Teispids were an Iron Age dynasty originally ruling southern Zagros, in ancient Anshan. The dynasty’s realm was later expanded under Cyrus II who conquered a vast area in southwestern Asia, later happened to be known as Achaemenid Empire under Darius I. The titulary of Teispids is recorded in Cyrus Cylinder, in which Cyrus II identifies himself and his ancestors with the title King of Anshan, as an Elamite tradition. Teispes being the eponymous ancestor and founder, the dynasty furthermore included Cyrus I, Cambyses I, Cyrus II, Cambyses II and Bardiya.

Timeline of the Assyrian Empire

The timeline of the Assyrian Empire lists the kings, their successors and the major events that occurred in the Assyrian history.

Sargonid dynasty

The Sargonid dynasty was the final ruling family of the Neo-Assyrian Empire, beginning with Sargon II's ascent to the throne in 722 BC and ending with the fall of the Assyria after the death of Sinsharishkun in 612 BC at the hands of a coalition of invaders. The dynasty contains some of the greatest and most successful Assyrian kings and it marked the end of a 1500-year period of Assyrian ascendancy. Although the Sargonid dynasty retained control of Assyria until its fall and compromised not only Assyrian kings but also vassal kings appointed to rule Babylon and a multitude of princes and princesses, the term is often used to just refer to the reigns of its four first and greatest kings; Sargon II, Sennacherib, Esarhaddon and Ashurbanipal.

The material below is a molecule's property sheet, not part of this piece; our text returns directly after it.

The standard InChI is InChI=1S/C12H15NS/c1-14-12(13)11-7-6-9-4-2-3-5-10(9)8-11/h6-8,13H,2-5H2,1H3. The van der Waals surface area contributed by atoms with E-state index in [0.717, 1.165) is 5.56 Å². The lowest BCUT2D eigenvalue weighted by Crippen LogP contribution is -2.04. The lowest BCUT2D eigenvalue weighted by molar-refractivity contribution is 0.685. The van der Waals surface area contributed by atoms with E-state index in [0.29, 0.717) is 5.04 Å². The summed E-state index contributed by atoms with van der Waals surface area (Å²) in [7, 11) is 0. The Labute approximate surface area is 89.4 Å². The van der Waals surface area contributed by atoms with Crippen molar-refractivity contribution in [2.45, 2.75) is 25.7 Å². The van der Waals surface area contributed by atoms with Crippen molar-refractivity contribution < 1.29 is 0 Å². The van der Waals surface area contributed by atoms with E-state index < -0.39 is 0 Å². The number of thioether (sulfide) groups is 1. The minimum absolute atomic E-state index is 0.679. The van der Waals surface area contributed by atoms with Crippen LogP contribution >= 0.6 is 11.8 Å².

King of the Lands Ancient Mesopotamian title

King of the Lands, also interpreted as just King of Lands or the more boastful King of All Lands was a title of great prestige claimed by powerful monarchs in ancient Mesopotamia. Introduced during the Neo-Assyrian Empire, the term mātāti explicitly refers to foreign lands, often beyond the confines of Mesopotamia itself, suggesting that the Assyrian king had the right to govern foreign lands as well as his own.

The Achaemenid Kingdom refers to the pre-imperial history of the Achaemenid dynasty. The first king of the kingdom was Achaemenes, who was the forefather of the Achamenids, and also gave his name to the dynasty. The Achaemenid kingdom was the ruling kingdom of Persia and Anshan.

Serua-eterat or Serua-etirat, called Saritrah in later Aramaic texts, was an ancient Assyrian princess, the eldest daughter of King Esarhaddon and the older sister of his son and successor Ashurbanipal. She is the only one of Esarhaddon's daughters who is known by name and inscriptions listing the royal children suggest that she outranked several of her brothers in importance; outranking younger male children such as Ashur-mukin-paleya but ranking behind the crown princes Ashurbanipal and Shamash-shum-ukin. Her importance could be explained by her possibly being the oldest of all Esarhaddon's children.

References

Cyrus I
Born: ? Died: 580 BC
Preceded by
Teispes
King of Anshan
640580 BC
Succeeded by
Cambyses I